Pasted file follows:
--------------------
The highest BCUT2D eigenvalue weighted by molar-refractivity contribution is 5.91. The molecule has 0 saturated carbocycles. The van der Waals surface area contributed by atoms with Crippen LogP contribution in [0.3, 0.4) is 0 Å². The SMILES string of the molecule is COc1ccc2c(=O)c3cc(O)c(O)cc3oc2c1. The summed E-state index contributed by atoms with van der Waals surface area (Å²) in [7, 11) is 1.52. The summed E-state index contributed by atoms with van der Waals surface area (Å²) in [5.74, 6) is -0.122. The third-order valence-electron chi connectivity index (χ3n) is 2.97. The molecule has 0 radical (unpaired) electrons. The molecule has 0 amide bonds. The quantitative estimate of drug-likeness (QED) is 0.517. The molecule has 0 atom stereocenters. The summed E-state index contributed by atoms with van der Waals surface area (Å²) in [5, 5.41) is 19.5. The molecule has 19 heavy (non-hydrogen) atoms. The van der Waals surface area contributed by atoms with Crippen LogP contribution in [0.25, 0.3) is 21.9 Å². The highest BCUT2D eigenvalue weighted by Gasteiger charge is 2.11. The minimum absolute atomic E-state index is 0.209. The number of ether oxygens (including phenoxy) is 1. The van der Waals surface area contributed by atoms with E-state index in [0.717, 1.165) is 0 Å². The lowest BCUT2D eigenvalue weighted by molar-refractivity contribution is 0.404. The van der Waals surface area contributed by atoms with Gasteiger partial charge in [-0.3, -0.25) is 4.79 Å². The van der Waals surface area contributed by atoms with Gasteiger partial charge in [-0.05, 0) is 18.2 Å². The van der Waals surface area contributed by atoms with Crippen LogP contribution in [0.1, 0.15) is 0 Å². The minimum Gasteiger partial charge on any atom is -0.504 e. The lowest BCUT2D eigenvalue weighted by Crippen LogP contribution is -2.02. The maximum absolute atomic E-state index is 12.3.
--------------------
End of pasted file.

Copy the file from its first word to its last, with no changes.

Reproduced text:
The highest BCUT2D eigenvalue weighted by molar-refractivity contribution is 5.91. The molecule has 0 saturated carbocycles. The van der Waals surface area contributed by atoms with Crippen LogP contribution in [0.3, 0.4) is 0 Å². The SMILES string of the molecule is COc1ccc2c(=O)c3cc(O)c(O)cc3oc2c1. The summed E-state index contributed by atoms with van der Waals surface area (Å²) in [7, 11) is 1.52. The summed E-state index contributed by atoms with van der Waals surface area (Å²) in [5.74, 6) is -0.122. The third-order valence-electron chi connectivity index (χ3n) is 2.97. The molecule has 0 radical (unpaired) electrons. The molecule has 0 amide bonds. The quantitative estimate of drug-likeness (QED) is 0.517. The molecule has 0 atom stereocenters. The summed E-state index contributed by atoms with van der Waals surface area (Å²) in [5, 5.41) is 19.5. The molecule has 19 heavy (non-hydrogen) atoms. The van der Waals surface area contributed by atoms with Crippen LogP contribution in [0.25, 0.3) is 21.9 Å². The highest BCUT2D eigenvalue weighted by Gasteiger charge is 2.11. The minimum absolute atomic E-state index is 0.209. The number of ether oxygens (including phenoxy) is 1. The van der Waals surface area contributed by atoms with E-state index in [0.717, 1.165) is 0 Å². The lowest BCUT2D eigenvalue weighted by molar-refractivity contribution is 0.404. The van der Waals surface area contributed by atoms with Gasteiger partial charge in [-0.3, -0.25) is 4.79 Å². The van der Waals surface area contributed by atoms with Gasteiger partial charge in [-0.05, 0) is 18.2 Å². The van der Waals surface area contributed by atoms with Crippen LogP contribution in [0.1, 0.15) is 0 Å². The minimum Gasteiger partial charge on any atom is -0.504 e. The lowest BCUT2D eigenvalue weighted by Crippen LogP contribution is -2.02. The maximum absolute atomic E-state index is 12.3.